This week’s parsha opens with Bnei Yisrael about to enter Eretz Yisrael. This is the end of the process that began when Hashem first appeared to Moshe at the burning bush and said to him: “I have come down to save them [the Jewish people] from the Egyptians and to bring them up from that land to a good and spacious land, to a land flowing with milk and honey” (Shemot, 3:8). They have experienced the exodus and the splitting of the sea and have received the Torah. And now this is it: the final step.
But then something goes wrong. “Hashem spoke to Moshe and said: send for yourself men and let them spy out the land of Canaan that I have given to the Jewish people” (Bamidbar, 13:1-2). So Moshe sends spies, they come back with a bad report of the land, the people cry all night and they are punished with forty years of wandering in the desert.
Famously, many commentators try to explain the seemingly superfluous word “for yourself” in the pasuk (Bamidbar, 13:2). Based on Moshe’s retelling of these events in Devarim 1, Rashi explains that “for yourself” means according to your judgement. Rashi explains that Hashem did not command the people to send spies but, once they had asked to do so, He did not prevent them. G-d had already told the people the land was good, but if they wanted to go and spy it out for themselves, Hashem would not stop them from doing so (Rashi, Bamidbar, 13:2).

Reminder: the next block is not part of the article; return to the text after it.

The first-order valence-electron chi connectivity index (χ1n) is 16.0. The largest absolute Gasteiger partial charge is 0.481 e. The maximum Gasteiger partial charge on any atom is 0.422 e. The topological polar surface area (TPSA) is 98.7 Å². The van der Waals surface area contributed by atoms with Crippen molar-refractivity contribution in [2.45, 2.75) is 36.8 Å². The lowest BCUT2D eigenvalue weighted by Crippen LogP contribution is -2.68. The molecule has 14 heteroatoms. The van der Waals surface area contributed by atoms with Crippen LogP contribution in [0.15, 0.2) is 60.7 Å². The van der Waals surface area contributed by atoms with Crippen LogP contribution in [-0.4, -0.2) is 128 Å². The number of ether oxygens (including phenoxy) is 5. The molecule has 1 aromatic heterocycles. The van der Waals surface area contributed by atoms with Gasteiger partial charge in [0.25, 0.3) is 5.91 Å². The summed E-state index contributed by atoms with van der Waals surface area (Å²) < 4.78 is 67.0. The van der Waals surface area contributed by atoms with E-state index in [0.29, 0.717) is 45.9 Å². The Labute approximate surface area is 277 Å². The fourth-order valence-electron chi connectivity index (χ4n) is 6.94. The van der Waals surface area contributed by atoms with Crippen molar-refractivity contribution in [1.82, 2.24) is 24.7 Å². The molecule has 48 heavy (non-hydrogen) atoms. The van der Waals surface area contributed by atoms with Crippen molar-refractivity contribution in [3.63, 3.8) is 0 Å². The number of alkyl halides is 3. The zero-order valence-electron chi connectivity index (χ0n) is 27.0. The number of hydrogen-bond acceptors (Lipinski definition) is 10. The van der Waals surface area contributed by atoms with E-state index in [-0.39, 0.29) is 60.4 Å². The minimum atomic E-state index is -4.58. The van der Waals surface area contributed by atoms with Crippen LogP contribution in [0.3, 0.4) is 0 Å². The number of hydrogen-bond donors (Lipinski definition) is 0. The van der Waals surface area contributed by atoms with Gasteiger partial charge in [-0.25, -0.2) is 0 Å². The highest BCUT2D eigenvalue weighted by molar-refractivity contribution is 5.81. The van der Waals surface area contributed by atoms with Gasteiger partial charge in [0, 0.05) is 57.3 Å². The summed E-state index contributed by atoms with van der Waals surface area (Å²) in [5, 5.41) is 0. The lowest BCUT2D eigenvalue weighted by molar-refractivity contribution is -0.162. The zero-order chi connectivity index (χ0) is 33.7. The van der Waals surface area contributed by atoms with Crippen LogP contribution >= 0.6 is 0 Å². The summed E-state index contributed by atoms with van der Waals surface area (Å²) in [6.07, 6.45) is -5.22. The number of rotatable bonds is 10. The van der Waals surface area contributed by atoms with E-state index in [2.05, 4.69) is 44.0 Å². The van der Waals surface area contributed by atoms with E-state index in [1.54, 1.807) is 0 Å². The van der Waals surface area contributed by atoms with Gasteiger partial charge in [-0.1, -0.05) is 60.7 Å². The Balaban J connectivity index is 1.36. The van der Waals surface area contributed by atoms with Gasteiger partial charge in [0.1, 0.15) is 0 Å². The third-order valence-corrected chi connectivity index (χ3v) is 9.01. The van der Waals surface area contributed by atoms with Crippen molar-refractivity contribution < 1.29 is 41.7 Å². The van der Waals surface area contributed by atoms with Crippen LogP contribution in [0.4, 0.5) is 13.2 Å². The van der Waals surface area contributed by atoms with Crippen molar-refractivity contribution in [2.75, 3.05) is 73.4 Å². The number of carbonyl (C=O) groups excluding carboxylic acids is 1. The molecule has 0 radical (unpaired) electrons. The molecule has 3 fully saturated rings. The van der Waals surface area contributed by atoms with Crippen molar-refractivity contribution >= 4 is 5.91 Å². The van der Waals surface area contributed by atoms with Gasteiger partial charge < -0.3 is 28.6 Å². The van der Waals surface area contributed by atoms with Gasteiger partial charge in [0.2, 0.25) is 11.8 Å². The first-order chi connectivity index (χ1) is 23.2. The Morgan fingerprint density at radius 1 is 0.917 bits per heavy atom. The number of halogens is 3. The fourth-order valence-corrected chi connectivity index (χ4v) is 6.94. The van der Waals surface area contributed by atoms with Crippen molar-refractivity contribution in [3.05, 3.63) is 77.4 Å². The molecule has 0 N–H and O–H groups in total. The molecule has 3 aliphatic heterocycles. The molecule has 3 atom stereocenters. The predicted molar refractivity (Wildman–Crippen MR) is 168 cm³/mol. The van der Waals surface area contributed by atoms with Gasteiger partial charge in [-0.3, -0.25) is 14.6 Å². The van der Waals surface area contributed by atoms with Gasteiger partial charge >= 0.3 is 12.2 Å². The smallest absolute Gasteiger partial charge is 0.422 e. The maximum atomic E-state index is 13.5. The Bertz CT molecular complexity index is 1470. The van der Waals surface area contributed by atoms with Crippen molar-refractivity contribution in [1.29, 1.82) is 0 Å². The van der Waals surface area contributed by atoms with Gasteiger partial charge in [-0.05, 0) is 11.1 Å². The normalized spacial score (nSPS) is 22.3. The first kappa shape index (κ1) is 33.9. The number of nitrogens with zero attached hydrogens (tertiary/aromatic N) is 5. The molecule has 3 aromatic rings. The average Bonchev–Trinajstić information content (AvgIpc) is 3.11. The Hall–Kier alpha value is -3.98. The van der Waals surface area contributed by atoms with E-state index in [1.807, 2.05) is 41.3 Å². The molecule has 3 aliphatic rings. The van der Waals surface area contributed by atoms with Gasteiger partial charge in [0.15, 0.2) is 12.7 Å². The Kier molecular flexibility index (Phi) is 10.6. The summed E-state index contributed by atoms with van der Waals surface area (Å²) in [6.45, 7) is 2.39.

The Kli Yakar echoes the concept of the sending of the spies being according to the judgement of the people, as opposed to according to the command of Hashem. However, he extends it one step further. The Kli Yakar, quoting the Arizal, explains that the women, in contrast to the men, loved the land; he uses the story of the daughters of Tzelafchad demanding from Moshe their own portion of Eretz Yisrael to inherit (Bamidbar, 27) to prove this. Therefore, Hashem said to Moshe: in My opinion, because I know the future, it would be better for you to send women who love the land to spy it out, because they will not speak badly of it. However, according to your opinion, you think it’s better to send men (Kli Yakar, Bamidbar, 13:2).
And men were sent. Twelve of them. Ten came back with a bad report. They concluded that “we are not able to go up against those people because they are stronger than us” (Bamidbar, 13:31) and also stronger than even Hashem (Rashi, Bamidbar, 13:31). Their lack of faith was shared by the people, who cried all that night. They complained to Moshe and Aharon: “why did Hashem bring us to this land to fall by the sword? Our wives and our children will be captured!” (Bamidbar, 14:3). This pasuk suggests these complaints were made by the men. Their wives did not share their lack of faith; they were the women who believed in G-d, His salvation and the continuation of the Jewish people throughout exile in Egypt (Sotah 11b).
And Hashem punished them – they didn’t want to enter Eretz Yisrael, now they would not be allowed to. Their children would enter in their place (Bamidbar, 14:31). They would wander the desert for forty years until their generation had died out. That is, the men and not the women (Rashi, Bamidbar, 26:64). The women who loved the land, who did not doubt Hashem’s promise but maintained their faith in him – they would live to enter the land and live in it.
The spies were men: leaders, important, righteous men (Bamidbar, 13:2). But they were not best suited for the job. The women were. Sometimes it takes the daughters of Tzelafchad to make the best spies. This message is highly relevant to our communities today. Sometimes, for some jobs, we need to look in unexpected places to find the people with the necessary skills, passion and abilities to be successful.